Packing is the worst. Loading trucks is the worst. Hauling boxes is the worst. Moving is the worst.
The consolation, of course, is twofold. One, we moved out of Monroeville. Don’t get me wrong, our friends there are fantastic. But speaking realistically, is there anybody out there who would miss this?
That’s Monroeville, Y’all, and it’s fun. This is probably my favorite photo ever. That’s the McDonald’s where you can watch the employees twerk and grind while you wait for your food. Look at the car with one headlight! Look at the friggen sky! Why does everything look wet? This photo is real, folks! It’s real! In a strange part of my mind I imagine locals framing pictures like this and hanging them in their living rooms so they can use them to play depressing games of I Spy with their children. “I spy something dark and deep that eats car tires, yum, yum, yum!”
The other upside to moving is that we moved to Virginia. Charlottesville, Virginia–the academic heartland of the state, TJ’s (Thomas Jefferson’s) home, all that good stuff. It’s beautiful. I’m pretty excited. Katie is too. And truth be told, we’re actually a little closer to Rhode Island here than we were in PA.
So this is where we are now. The last week and a half have been filled with cardboard boxes and a playful/pretend version of organization. And at least we finally have internet Netflix after going for a week without.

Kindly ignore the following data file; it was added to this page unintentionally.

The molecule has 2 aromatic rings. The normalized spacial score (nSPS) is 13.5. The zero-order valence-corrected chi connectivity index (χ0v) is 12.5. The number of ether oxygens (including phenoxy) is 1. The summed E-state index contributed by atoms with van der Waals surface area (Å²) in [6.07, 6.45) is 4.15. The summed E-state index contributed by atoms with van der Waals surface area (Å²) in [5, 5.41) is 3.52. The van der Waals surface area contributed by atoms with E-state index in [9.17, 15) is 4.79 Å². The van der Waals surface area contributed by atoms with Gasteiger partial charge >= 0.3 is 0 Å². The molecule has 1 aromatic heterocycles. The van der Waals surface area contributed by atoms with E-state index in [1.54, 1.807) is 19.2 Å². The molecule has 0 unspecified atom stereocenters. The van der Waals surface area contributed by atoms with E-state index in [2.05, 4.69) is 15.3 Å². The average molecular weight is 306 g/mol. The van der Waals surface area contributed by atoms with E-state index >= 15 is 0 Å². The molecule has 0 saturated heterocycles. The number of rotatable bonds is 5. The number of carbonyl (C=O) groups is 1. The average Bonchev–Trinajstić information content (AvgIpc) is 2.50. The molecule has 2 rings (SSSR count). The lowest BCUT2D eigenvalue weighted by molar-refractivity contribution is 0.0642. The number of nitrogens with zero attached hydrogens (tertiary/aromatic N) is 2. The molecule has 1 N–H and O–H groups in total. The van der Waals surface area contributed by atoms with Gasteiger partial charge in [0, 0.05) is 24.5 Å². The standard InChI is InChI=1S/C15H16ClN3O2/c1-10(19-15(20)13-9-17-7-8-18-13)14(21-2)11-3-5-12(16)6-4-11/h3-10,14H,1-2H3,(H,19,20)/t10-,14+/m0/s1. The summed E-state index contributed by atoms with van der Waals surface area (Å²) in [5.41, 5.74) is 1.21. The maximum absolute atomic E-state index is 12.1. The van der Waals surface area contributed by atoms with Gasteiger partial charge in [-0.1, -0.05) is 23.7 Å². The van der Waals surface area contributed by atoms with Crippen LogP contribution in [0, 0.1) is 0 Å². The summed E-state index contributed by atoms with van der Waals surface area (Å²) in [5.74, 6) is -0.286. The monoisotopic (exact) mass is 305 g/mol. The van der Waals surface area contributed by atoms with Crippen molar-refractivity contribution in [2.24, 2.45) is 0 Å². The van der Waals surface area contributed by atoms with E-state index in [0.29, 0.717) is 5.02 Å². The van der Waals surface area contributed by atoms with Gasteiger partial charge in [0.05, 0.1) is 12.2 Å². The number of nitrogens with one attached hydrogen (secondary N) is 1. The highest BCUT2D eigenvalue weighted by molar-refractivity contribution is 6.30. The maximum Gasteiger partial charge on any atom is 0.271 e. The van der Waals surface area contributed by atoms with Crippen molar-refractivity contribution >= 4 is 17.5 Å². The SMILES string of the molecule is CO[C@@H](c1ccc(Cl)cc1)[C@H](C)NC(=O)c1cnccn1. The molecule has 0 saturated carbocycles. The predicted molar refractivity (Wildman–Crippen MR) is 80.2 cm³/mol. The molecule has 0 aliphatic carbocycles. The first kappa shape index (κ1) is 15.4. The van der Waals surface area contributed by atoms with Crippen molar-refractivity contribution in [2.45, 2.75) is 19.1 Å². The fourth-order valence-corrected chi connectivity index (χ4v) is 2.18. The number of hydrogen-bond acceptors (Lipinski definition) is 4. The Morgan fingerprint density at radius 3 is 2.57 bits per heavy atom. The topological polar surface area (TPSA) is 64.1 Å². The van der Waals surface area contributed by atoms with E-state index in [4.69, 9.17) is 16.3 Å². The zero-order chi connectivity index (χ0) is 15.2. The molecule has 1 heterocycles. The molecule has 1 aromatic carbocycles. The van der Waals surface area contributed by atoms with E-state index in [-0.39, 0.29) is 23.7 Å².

Katie has begun her second year of teaching, now as a special educator for Louisa County Public Schools. Although it’s a little bit of a commute from our home to her school, we’re both really excited for her new opportunity.
In a few weeks I will start my first classes in the electrical engineering doctoral program at UVA. Part of my job will include TAing undergrads . . . please pray for me.
While I wait for that day to come though, I’m getting a little bored. I should probably be using this time to brush up on my calculus and all that engineering-y stuff that I haven’t used for two years. But in reality, I’m just becoming a hobo.
The first step to hoboism was getting my student ID, which, like consuming alcohol, owning a firearm, or shooting webs from your wrists, came with great power and responsibility. Why? Because now I can ride the bus. Charlottesville has a pretty extensive system of these toothpaste-colored buses with mildly worrisome phrases on them like this:
Remind you of anything?
So that’s what I do now while Katie has the car. It may take an hour to get to Walmart this way, but at least I can play spot-the-methead while I do it. And then of course I can continue my game in Walmart and on the way back.
Obviously I’m exaggerating just a little. I’ve had an awesome time exploring the local flavor of C’ville: the Corner, the Mall, the Grounds. I gotta say there is so much more to do here than in Monroeville, and it’s probably got a lot to do with the presence of the university. It occurred to me the other day that I’ve spent 19 years of my life closely associated with a college campus and 15 of those years actually living on a campus. Maybe I’m just predisposed to be more comfortable here.
I think Charlottesville is going to be a wonderful home for us for the next five years. To our friends and family, we’d love for you to come visit us if you’re in the area. As long as you don’t mind being shown around by a couple of people still discovering the area for themselves, we’ll have a grand old time.